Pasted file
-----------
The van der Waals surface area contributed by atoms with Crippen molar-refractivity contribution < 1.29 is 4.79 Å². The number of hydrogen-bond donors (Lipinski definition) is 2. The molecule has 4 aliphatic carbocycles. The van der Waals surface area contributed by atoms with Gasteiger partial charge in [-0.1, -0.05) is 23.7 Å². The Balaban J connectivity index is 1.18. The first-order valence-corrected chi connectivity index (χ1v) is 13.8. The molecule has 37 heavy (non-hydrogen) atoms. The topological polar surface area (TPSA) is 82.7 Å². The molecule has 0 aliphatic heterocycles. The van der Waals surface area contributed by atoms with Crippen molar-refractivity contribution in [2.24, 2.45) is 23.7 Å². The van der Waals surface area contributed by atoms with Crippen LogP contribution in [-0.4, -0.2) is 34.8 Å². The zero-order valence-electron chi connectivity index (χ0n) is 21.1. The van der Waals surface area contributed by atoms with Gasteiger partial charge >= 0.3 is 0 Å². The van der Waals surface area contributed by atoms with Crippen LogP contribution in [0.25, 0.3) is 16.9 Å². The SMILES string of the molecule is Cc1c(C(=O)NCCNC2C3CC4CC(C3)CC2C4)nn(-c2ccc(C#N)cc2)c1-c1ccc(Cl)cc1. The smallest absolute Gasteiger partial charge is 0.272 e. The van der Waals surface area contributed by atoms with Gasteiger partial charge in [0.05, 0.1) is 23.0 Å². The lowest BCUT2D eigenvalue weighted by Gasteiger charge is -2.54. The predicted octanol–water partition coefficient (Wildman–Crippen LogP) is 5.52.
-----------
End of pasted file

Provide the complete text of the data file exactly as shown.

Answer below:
The van der Waals surface area contributed by atoms with Crippen molar-refractivity contribution < 1.29 is 4.79 Å². The number of hydrogen-bond donors (Lipinski definition) is 2. The molecule has 4 aliphatic carbocycles. The van der Waals surface area contributed by atoms with Gasteiger partial charge in [-0.1, -0.05) is 23.7 Å². The Balaban J connectivity index is 1.18. The first-order valence-corrected chi connectivity index (χ1v) is 13.8. The molecule has 37 heavy (non-hydrogen) atoms. The topological polar surface area (TPSA) is 82.7 Å². The molecule has 0 aliphatic heterocycles. The van der Waals surface area contributed by atoms with Crippen molar-refractivity contribution in [2.24, 2.45) is 23.7 Å². The van der Waals surface area contributed by atoms with Crippen LogP contribution in [-0.4, -0.2) is 34.8 Å². The zero-order valence-electron chi connectivity index (χ0n) is 21.1. The van der Waals surface area contributed by atoms with Gasteiger partial charge >= 0.3 is 0 Å². The van der Waals surface area contributed by atoms with Crippen LogP contribution in [0.25, 0.3) is 16.9 Å². The SMILES string of the molecule is Cc1c(C(=O)NCCNC2C3CC4CC(C3)CC2C4)nn(-c2ccc(C#N)cc2)c1-c1ccc(Cl)cc1. The smallest absolute Gasteiger partial charge is 0.272 e. The van der Waals surface area contributed by atoms with Gasteiger partial charge in [0.05, 0.1) is 23.0 Å². The lowest BCUT2D eigenvalue weighted by Gasteiger charge is -2.54. The predicted octanol–water partition coefficient (Wildman–Crippen LogP) is 5.52.